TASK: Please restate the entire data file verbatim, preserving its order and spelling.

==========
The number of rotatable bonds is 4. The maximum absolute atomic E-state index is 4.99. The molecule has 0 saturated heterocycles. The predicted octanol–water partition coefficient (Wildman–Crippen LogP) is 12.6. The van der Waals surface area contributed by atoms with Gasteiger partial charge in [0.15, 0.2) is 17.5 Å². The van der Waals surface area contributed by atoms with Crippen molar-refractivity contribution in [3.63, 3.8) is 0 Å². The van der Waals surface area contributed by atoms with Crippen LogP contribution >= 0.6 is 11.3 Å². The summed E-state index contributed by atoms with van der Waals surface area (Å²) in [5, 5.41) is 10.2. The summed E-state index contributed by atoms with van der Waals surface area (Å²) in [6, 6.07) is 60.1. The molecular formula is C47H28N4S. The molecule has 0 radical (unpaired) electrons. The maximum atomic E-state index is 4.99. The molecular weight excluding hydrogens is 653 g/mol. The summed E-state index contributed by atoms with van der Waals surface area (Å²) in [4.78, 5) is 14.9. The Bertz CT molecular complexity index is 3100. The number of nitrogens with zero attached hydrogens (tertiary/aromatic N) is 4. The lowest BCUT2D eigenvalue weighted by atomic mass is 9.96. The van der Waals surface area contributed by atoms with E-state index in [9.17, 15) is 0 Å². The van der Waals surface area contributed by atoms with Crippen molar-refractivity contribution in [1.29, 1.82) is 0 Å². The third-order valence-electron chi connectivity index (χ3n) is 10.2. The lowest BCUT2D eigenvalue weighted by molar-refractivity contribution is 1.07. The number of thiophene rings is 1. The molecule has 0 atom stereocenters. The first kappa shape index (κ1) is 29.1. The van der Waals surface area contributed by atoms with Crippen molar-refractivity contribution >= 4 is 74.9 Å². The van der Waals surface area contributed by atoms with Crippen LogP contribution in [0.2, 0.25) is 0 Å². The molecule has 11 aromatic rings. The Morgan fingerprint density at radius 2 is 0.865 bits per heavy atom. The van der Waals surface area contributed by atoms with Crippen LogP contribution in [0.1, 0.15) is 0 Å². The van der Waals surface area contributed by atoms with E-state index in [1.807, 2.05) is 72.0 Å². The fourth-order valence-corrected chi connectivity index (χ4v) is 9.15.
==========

The number of rotatable bonds is 4. The maximum absolute atomic E-state index is 4.99. The molecule has 0 saturated heterocycles. The predicted octanol–water partition coefficient (Wildman–Crippen LogP) is 12.6. The van der Waals surface area contributed by atoms with Gasteiger partial charge in [0.15, 0.2) is 17.5 Å². The van der Waals surface area contributed by atoms with Crippen molar-refractivity contribution in [3.63, 3.8) is 0 Å². The van der Waals surface area contributed by atoms with Crippen LogP contribution >= 0.6 is 11.3 Å². The summed E-state index contributed by atoms with van der Waals surface area (Å²) in [5, 5.41) is 10.2. The summed E-state index contributed by atoms with van der Waals surface area (Å²) in [6, 6.07) is 60.1. The molecular formula is C47H28N4S. The molecule has 0 radical (unpaired) electrons. The maximum atomic E-state index is 4.99. The molecular weight excluding hydrogens is 653 g/mol. The summed E-state index contributed by atoms with van der Waals surface area (Å²) in [4.78, 5) is 14.9. The Bertz CT molecular complexity index is 3100. The number of nitrogens with zero attached hydrogens (tertiary/aromatic N) is 4. The lowest BCUT2D eigenvalue weighted by atomic mass is 9.96. The van der Waals surface area contributed by atoms with E-state index in [9.17, 15) is 0 Å². The van der Waals surface area contributed by atoms with Crippen molar-refractivity contribution in [1.29, 1.82) is 0 Å². The third-order valence-electron chi connectivity index (χ3n) is 10.2. The lowest BCUT2D eigenvalue weighted by molar-refractivity contribution is 1.07. The number of thiophene rings is 1. The molecule has 0 atom stereocenters. The first kappa shape index (κ1) is 29.1. The van der Waals surface area contributed by atoms with Crippen molar-refractivity contribution >= 4 is 74.9 Å². The van der Waals surface area contributed by atoms with Crippen LogP contribution in [0.2, 0.25) is 0 Å². The molecule has 11 aromatic rings. The Morgan fingerprint density at radius 2 is 0.865 bits per heavy atom. The van der Waals surface area contributed by atoms with Crippen LogP contribution in [0.1, 0.15) is 0 Å². The van der Waals surface area contributed by atoms with E-state index in [1.807, 2.05) is 72.0 Å². The fourth-order valence-corrected chi connectivity index (χ4v) is 9.15.